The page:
Sunday, March 06, 2016
David Thomson on "The Third Man"
Ed here: The Third Man was on TCM this morning so of course I watched it. I wouldn't change a single frame. As much as I admire Graham Greene's other screenplays, this is the masterpiece. And Carol Reed, the director and Greene's close collaborator, was every bit as good as Greene.
Here's Thomson's ironic take on the career of Harry Lime. As I watched this I saw Lime as all the Wall Streeters who destroyed a good part of the world. And also on bad guys in general.
The Third Man
Production year: 1949
Directors: Carol Reed
Cast: Alida Valli, Joseph Cotten, Orson Welles, Trevor Howard
How bad is bad? Good enough to make a sequel. In Vienna, just after the war, there was a shortage of penicillin that led to a racket. In The Third Man, this fellow, Harry Lime, cornered the market in penicillin. He was selling it for 70 quid a tube. Then logic occurred to him: he could dilute the stuff but put the price up. It was a kind of murder. "Men with gangrened legs, women in childbirth. And there were children, too. They used some of this diluted penicillin against meningitis. The lucky children died, the unlucky ones went off their heads."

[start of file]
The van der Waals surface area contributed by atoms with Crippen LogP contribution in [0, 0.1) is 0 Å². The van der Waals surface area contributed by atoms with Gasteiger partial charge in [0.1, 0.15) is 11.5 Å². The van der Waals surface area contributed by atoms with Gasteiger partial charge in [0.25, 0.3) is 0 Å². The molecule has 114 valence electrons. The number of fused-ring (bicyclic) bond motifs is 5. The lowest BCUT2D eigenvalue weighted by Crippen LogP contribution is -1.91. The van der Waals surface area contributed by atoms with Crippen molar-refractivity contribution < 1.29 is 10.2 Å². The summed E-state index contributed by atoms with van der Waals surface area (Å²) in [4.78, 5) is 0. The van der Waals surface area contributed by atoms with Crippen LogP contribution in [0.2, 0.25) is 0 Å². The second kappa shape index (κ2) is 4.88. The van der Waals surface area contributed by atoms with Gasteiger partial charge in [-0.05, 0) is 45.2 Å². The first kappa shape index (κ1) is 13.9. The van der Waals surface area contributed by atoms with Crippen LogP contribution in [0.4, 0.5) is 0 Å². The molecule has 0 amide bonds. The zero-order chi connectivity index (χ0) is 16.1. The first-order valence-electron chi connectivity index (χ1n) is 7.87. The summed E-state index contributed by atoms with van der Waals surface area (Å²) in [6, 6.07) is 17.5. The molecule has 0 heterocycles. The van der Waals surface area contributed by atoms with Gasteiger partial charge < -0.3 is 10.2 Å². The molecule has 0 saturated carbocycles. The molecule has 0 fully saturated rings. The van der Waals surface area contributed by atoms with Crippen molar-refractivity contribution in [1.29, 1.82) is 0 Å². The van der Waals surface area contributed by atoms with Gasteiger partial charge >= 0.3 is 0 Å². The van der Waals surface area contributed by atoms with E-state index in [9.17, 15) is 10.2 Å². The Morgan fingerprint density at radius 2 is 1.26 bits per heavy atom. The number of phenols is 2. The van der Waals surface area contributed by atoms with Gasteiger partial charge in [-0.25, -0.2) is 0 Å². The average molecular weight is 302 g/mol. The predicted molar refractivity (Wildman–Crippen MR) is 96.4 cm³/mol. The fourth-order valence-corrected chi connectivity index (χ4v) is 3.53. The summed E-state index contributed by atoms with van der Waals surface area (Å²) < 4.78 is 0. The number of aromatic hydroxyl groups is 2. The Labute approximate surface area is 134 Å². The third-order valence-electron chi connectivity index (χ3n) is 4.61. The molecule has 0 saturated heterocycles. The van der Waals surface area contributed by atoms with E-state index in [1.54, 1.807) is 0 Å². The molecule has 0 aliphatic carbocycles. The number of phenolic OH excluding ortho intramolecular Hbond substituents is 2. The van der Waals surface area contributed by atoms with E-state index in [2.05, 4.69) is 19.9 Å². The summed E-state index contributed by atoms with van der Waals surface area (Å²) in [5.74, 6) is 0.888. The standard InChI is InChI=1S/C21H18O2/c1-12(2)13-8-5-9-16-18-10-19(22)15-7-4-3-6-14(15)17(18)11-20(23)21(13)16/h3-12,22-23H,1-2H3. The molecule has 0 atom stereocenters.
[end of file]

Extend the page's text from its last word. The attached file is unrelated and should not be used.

They could be your children. Calloway, the policeman, shows the results to Holly Martins to break that fool's friendship with Lime. In 1949, such scenes were too grim to put in the film itself. But no one stinted on the charm of Lime. He's talked about for three-quarters of the picture, and there he is, like a little boy in a grown-up's coat, hiding in a doorway, with a cat on his polished shoes, and giving that sweet, seductive Orson Welles smile into the camera. Would he smile to see the children in the hospital, or just pop another indigestion tablet to kill the acid? Those kids, he tells Holly, they're like dots on the ground. He offers Holly £20,000, "free of income tax, old man", for every dot that stops moving. It is a Satanic proposition, and The Third Man is a film where Satan has most of the best lines - like the one about Italy under the Borgias and good old Switzerland with centuries of brotherly love and only the cuckoo clock as its prize.
Everyone loved Harry Lime in 1949, even if he had to die, so it was hardly a surprise that after the movie, Lime was back, on radio first - as a hero, a kind of modern-day Robin Hood, a bit of a rogue but a fellow who righted wrongs, someone the poor benighted mugs of the world could rely on.
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